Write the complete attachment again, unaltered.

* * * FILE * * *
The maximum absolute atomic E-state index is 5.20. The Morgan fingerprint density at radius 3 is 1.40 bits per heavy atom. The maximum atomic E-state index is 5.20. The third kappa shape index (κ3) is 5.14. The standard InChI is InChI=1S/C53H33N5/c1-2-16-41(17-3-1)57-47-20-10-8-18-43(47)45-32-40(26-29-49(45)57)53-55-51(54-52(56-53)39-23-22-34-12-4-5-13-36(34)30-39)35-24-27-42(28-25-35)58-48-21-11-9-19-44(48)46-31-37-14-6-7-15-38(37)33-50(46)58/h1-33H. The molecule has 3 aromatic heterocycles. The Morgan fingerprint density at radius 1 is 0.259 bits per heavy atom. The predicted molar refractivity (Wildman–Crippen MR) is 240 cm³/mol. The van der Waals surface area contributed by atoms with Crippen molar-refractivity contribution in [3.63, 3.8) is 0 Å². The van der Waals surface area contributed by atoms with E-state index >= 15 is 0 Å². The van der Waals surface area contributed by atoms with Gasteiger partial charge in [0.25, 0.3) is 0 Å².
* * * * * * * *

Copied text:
The maximum absolute atomic E-state index is 5.20. The Morgan fingerprint density at radius 3 is 1.40 bits per heavy atom. The maximum atomic E-state index is 5.20. The third kappa shape index (κ3) is 5.14. The standard InChI is InChI=1S/C53H33N5/c1-2-16-41(17-3-1)57-47-20-10-8-18-43(47)45-32-40(26-29-49(45)57)53-55-51(54-52(56-53)39-23-22-34-12-4-5-13-36(34)30-39)35-24-27-42(28-25-35)58-48-21-11-9-19-44(48)46-31-37-14-6-7-15-38(37)33-50(46)58/h1-33H. The molecule has 3 aromatic heterocycles. The Morgan fingerprint density at radius 1 is 0.259 bits per heavy atom. The predicted molar refractivity (Wildman–Crippen MR) is 240 cm³/mol. The van der Waals surface area contributed by atoms with Crippen molar-refractivity contribution in [3.63, 3.8) is 0 Å². The van der Waals surface area contributed by atoms with E-state index >= 15 is 0 Å². The van der Waals surface area contributed by atoms with Gasteiger partial charge in [0.25, 0.3) is 0 Å².